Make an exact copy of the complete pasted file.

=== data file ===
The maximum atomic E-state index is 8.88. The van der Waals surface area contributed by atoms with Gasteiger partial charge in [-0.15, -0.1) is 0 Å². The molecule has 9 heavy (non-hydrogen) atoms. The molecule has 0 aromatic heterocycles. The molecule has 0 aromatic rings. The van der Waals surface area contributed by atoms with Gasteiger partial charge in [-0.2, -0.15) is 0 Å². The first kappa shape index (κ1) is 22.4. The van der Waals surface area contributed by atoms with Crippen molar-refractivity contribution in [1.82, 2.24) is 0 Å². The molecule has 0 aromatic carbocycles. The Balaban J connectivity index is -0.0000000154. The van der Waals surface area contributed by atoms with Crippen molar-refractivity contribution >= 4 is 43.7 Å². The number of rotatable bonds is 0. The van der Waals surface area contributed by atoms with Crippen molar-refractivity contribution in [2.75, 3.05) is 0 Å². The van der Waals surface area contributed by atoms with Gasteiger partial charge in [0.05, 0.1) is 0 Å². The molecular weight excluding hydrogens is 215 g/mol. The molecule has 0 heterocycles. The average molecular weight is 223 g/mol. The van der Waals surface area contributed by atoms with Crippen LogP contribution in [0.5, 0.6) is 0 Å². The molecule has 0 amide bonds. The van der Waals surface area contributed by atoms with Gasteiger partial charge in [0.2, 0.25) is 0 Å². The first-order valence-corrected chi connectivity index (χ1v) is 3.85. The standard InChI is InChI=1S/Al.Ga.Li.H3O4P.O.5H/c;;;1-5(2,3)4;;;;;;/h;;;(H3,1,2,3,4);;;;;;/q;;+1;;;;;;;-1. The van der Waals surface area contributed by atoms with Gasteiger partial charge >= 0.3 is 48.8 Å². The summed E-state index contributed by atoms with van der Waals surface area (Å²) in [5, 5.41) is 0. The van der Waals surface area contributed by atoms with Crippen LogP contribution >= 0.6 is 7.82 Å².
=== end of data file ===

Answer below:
The maximum atomic E-state index is 8.88. The van der Waals surface area contributed by atoms with Gasteiger partial charge in [-0.15, -0.1) is 0 Å². The molecule has 9 heavy (non-hydrogen) atoms. The molecule has 0 aromatic heterocycles. The molecule has 0 aromatic rings. The van der Waals surface area contributed by atoms with Gasteiger partial charge in [-0.2, -0.15) is 0 Å². The first kappa shape index (κ1) is 22.4. The van der Waals surface area contributed by atoms with Crippen molar-refractivity contribution in [1.82, 2.24) is 0 Å². The molecule has 0 aromatic carbocycles. The Balaban J connectivity index is -0.0000000154. The van der Waals surface area contributed by atoms with Crippen molar-refractivity contribution >= 4 is 43.7 Å². The number of rotatable bonds is 0. The van der Waals surface area contributed by atoms with Crippen molar-refractivity contribution in [2.75, 3.05) is 0 Å². The van der Waals surface area contributed by atoms with Gasteiger partial charge in [0.05, 0.1) is 0 Å². The molecular weight excluding hydrogens is 215 g/mol. The molecule has 0 heterocycles. The average molecular weight is 223 g/mol. The van der Waals surface area contributed by atoms with Crippen LogP contribution in [0.5, 0.6) is 0 Å². The molecule has 0 amide bonds. The van der Waals surface area contributed by atoms with Gasteiger partial charge in [0.2, 0.25) is 0 Å². The first-order valence-corrected chi connectivity index (χ1v) is 3.85. The standard InChI is InChI=1S/Al.Ga.Li.H3O4P.O.5H/c;;;1-5(2,3)4;;;;;;/h;;;(H3,1,2,3,4);;;;;;/q;;+1;;;;;;;-1. The van der Waals surface area contributed by atoms with Gasteiger partial charge >= 0.3 is 48.8 Å². The summed E-state index contributed by atoms with van der Waals surface area (Å²) in [5, 5.41) is 0. The van der Waals surface area contributed by atoms with Crippen LogP contribution >= 0.6 is 7.82 Å².